The making of a CB Pan Chicken Champion
Sitrena 'Jo-Ann' Gilling, the newly crowned CB Pan Chicken Champion, has been cooking for as long as she can remember. From the tender age of nine, she was cooking birds her brothers hunted, plucking and preparing them like chickens with a sharpened spoon because her mother had hidden the knives. Living near a coconut and banana walk provided many memorable experiences and meals.
"Growing up in the district, my house used to be the cook yard. People call up there for food. My mother used to use drum pan to make her oven with coal underneath and on top. She all use it bake wedding cake. Me have the cooking ting in me," Sitrena explained. "Where we grow, a just food."
From there, she advanced to cooking on weekdays for the family of 16, to her own family of eight, now catering for hundreds. "When it come to cooking, I don't fail yet," the 53-year-old boasted.
Gilling doesn't consider her five previous attempts at the CB Pan Chicken Championship to have been failures, placing second at the regional eliminations thrice. She says she has never lost and there has always been a bigger picture in mind. "Through the CB Pan Chicken Championship competition I get exposure, meet new people and (got) many opportunities. I get things from CB, people get to know me and I get published in the paper. And it's always so exciting, especially Montego Bay. You see, I have a passion for cooking. Plus I wouldn't mind going further. I'd like to be a celebrity chef so others can learn from me," she said.
A wife, mother and proud grandmother with a gentle demeanour who laughs easily, Gilling enjoys local food, gospel concerts, plays and "a good church service". She is admittedly a workaholic who refuses to end a day without completed tasks to show, with a soft spot for churches and schools. "When church or school call me, me just go. I work without pay."
Though she can't recall the year she first entered the competition, Gilling remembers being apprehensive. "The first time I enter it was only two of us from Hanover. I was second. The finals was uptown at the time and I doubt myself because I say dem nah send dem ting deh down here to Hanover. So I just went and sold some chicken," she said.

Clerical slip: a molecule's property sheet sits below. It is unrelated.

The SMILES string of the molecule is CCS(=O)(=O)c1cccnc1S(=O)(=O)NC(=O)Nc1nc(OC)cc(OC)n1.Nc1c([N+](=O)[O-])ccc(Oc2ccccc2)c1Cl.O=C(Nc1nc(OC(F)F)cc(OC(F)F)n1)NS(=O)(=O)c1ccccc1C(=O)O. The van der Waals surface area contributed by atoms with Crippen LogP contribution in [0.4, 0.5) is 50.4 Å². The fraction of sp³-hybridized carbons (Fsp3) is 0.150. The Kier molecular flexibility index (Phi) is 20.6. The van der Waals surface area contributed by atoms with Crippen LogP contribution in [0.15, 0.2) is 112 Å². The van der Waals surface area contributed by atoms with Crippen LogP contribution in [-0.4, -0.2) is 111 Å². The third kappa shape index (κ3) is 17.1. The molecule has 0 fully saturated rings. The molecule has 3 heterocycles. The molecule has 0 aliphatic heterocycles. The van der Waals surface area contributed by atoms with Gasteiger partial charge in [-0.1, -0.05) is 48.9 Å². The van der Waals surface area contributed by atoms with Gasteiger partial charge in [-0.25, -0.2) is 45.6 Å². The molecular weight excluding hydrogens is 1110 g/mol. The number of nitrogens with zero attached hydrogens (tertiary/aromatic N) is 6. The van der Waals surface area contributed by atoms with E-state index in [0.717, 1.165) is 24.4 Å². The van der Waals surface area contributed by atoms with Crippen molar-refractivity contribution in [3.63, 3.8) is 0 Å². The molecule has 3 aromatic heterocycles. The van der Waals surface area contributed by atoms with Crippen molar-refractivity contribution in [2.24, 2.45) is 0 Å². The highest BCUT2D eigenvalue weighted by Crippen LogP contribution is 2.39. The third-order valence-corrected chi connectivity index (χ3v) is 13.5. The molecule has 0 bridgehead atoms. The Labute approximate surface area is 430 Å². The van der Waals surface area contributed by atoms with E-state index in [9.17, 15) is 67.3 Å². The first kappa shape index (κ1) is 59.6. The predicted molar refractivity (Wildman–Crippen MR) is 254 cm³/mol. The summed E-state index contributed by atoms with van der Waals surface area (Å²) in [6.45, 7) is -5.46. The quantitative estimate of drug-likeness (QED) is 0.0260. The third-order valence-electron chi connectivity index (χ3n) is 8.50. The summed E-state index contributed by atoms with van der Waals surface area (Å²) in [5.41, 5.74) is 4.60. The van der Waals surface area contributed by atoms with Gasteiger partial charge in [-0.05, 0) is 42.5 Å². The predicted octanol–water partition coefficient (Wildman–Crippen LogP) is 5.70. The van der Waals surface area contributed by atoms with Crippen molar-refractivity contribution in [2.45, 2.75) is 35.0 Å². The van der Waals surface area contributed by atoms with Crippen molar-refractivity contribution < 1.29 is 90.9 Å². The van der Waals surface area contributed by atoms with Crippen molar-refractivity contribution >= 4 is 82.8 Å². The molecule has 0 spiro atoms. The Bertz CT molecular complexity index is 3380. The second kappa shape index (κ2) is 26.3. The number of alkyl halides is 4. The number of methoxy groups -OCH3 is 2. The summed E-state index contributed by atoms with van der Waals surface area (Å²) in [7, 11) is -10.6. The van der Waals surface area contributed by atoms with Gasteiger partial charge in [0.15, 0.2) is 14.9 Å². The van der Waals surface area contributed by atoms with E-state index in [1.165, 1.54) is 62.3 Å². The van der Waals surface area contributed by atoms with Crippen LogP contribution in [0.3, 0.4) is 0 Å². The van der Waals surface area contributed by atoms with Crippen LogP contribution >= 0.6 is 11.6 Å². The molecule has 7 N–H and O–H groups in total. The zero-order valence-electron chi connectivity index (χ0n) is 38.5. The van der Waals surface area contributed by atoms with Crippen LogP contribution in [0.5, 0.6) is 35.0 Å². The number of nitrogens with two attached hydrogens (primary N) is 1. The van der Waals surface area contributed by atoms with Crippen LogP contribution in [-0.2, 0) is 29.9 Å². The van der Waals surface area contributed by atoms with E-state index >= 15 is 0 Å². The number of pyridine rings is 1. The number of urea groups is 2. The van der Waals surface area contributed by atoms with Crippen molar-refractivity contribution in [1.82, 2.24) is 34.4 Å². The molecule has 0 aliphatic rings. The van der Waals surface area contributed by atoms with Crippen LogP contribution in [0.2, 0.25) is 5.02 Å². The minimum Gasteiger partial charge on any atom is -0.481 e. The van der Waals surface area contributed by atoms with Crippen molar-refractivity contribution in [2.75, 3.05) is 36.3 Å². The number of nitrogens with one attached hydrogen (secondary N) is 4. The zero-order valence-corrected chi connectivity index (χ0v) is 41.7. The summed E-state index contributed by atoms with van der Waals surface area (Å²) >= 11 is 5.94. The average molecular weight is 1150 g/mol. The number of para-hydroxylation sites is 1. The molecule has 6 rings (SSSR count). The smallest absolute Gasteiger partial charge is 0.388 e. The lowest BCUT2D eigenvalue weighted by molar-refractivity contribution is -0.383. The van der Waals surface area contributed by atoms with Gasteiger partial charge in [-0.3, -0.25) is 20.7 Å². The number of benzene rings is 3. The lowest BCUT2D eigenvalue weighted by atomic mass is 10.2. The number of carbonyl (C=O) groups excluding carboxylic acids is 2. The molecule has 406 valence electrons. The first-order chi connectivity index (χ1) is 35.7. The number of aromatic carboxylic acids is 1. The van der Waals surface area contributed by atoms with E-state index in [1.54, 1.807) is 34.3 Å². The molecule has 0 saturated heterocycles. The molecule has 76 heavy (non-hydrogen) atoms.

But last year was different. Gilling said she was determined to step out of the box, as recommended by CB Executive Chef Gairy Bowes at the finalists' prep workshop. The night before the event, she deboned the meat, stuffed it with raisins and soaked it in coconut milk. On championship day she carefully cooked the special pieces to ensure they were perfect, even turning away customers to focus on the million-dollar task. Keeping it natural, she sprinkled minced scallion and thyme over the final product, which was accompanied by grilled bread topped with Grace Jelly and raisins. The plate, she explained, was garnished with a large rose made from tomato, a yellow Scotch bonnet pepper, green sweet pepper and strips of scallion.
GOOD FOOD, NO FANDANGLES
"It did look good to me. It looked natural and nice. I wanted to keep it natural, no fandangles," Gilling said.
On November 23, out-cooking 25 contestants Gilling was crowned the 2014 CB Pan Chicken Champion before more than 40,000 attendees at the CB Pan Chicken Championship Grand Finale on the Kingston waterfront. Along with the title, she was awarded $550,000 in cash, including a business development grant from Jamaica National Building Society (JNBS), a Samsung S5 cellular phone from Digicel, one year's supply of CB Chicken, one year's supply of Grace Tomato Ketchup, plus gift packages from National Bakery, Spur Tree Spices, Housekeeper Aluminium Foil, and Pepsi.
"I wasn't looking for it still. I was going for second or third prize because again me say dem nah send that come a Hanover, me too far. Then on the stage, after the third and second place call, I say, 'OK, I want to hear who win and go down'. Then Miss Kitty say who is here from Hanover, and I look at the other guy. And she say the lady from Hanover. I never want to hear my name. I know my name already," Gilling said dramatically, as she got lost in the story. "I feel so excited. And everybody calling me saying they see me on TV or in THE STAR."
Conquering the competition and enjoying her prizes, Gilling is now back to her businesses - catering, supplying anything from one cake to full functions; selling baked products and little drinks at the Noel Holmes Hospital, Lucea, on weekdays; and pan chicken on weekends in her district, First Brissett. Her next goal is to gain formal training in food preparation.